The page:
by Samantha Look
On October 13th and 14th, VCS helped coordinate a fall beach cleanup as part of Coastsweep, an annual statewide coastal cleanup. Coastsweep is sponsored by the Massachusetts Office of Coastal Zone Management and is coordinated by The Urban Harbors Institute at UMass Boston. This was the 25th anniversary of their efforts. In 1987 they began with 391 volunteers and removed almost 2 tons of trash from 40 miles of coast. Over the years this has grown considerably; last year, close to 2,300 volunteers removed 9 tons of trash from more than 118 miles of coastline. Beyond just working to clean our state’s beaches, Coastsweep is part of the International Coastal Cleanup sponsored by the Ocean Conservancy in Washington, D.C. Each year, hundreds of thousands of volunteers gather worldwide at beaches, streams and lakes to clean marine trash and debris and record their findings on data cards. The Ocean Conservancy uses the information collected on these cards to create a huge database to better understand what behaviors and sources are leading to so much trash in the world’s oceans. With this they are better able to educate and develop policy to reduce the problem.
Something for all of us to remember when we spend a day at the beach is that the top ten types of trash found during past Coastsweeps – with the exception of rope, #5 – have been recreation and shore based, as opposed to coming from boating or ocean-based activities. The top five items found were:
From our experience this year here on the Island, balloons and ribbon were everywhere. The ribbons were often entangled around knobby driftwood making them a pretty incredible snare. These makeshift tangles seemed easy places for wildlife to become caught, especially if they were floating in the water. Pieces of plastic of all sizes and shapes were probably the most common items, but we also found oddities, such as a large 2 x 5 ft sheet of formica, the top from a lettuce spinner, and even a couple of hypodermic needles.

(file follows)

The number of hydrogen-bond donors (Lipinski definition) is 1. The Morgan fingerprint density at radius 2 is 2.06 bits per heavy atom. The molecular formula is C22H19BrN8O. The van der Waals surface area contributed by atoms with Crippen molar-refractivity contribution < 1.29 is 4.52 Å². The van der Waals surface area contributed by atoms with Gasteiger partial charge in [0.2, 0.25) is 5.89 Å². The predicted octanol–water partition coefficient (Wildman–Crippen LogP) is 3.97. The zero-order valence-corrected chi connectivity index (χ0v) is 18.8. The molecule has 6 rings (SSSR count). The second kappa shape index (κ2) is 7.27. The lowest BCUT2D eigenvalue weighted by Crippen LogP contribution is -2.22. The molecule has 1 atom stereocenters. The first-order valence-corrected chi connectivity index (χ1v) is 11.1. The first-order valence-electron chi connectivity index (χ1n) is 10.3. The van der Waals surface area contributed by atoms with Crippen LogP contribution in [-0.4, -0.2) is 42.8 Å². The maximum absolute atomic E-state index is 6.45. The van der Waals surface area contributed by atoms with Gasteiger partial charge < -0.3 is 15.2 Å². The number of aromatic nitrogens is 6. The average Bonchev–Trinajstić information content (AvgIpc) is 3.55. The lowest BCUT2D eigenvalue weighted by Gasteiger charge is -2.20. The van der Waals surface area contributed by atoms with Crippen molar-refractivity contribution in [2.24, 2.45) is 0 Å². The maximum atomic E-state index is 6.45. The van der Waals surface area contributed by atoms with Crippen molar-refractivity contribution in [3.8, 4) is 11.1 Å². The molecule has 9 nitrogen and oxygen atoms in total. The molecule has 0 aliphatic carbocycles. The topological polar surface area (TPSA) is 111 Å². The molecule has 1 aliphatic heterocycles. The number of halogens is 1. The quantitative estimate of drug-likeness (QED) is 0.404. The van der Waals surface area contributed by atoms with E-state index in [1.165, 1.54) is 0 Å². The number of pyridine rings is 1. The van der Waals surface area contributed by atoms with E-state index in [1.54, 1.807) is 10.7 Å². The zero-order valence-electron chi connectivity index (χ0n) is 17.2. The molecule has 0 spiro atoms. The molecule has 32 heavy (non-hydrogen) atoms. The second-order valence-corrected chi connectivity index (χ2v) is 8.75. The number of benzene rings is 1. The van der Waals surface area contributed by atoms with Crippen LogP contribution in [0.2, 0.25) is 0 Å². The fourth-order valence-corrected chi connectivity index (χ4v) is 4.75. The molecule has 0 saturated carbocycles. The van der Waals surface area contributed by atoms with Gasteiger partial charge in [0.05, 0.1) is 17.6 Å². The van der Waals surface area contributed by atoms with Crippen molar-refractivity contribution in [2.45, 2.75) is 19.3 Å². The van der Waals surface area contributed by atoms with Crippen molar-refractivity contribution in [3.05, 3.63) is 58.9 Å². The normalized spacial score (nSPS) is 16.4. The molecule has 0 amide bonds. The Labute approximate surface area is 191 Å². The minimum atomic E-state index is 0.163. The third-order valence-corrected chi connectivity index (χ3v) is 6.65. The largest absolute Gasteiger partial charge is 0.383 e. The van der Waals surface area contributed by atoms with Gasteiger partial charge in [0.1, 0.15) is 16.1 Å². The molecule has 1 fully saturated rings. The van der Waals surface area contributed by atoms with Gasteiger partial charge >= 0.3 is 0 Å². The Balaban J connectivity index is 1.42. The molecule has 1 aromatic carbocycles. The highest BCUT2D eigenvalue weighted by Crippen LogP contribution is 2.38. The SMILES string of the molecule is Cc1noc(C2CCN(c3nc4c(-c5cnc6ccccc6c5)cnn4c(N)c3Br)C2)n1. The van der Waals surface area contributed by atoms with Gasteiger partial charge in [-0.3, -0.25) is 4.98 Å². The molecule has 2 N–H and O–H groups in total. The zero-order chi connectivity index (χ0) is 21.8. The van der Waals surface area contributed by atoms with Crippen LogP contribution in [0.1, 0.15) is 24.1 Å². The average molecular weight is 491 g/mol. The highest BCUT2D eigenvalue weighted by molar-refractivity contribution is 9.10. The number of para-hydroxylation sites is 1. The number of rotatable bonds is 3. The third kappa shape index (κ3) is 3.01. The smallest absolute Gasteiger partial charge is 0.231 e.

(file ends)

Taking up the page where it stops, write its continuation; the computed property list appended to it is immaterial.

Each year VCS organizes a large beach cleanup in honor of Earth Day, but this is the first time they have been part of Coastsweep and the International Coastal Cleanup. Volunteers worked on sections of four beaches: Long Point, Edgartown Great Pond, State Beach and Lobsterville. Hopefully next year this will be expanded to include additional beaches and volunteers. VCS would like to thank Luanne Johnson, co-founder of Biodiversity Works, Andrenika Slade from The Nature Conservancy, and Matthew Hayden, den master of Cub Scouts Troop 93, each of whom coordinated one beach, gathering volunteers, recording data and disposing of the collected trash.
I personally would like to thank my family for sticking it out at Long Point/Quansoo Beach, where sideways wind-driven sand made the going much less than ideal, especially for volunteers under three feet tall. Our trash bags were literally shredding before we had left the parking lot, but we managed to collect three large bags and rescue one Monarch butterfly from complete obliteration, and my young son now has a deep appreciation for beach trash and the effort it takes to remove it.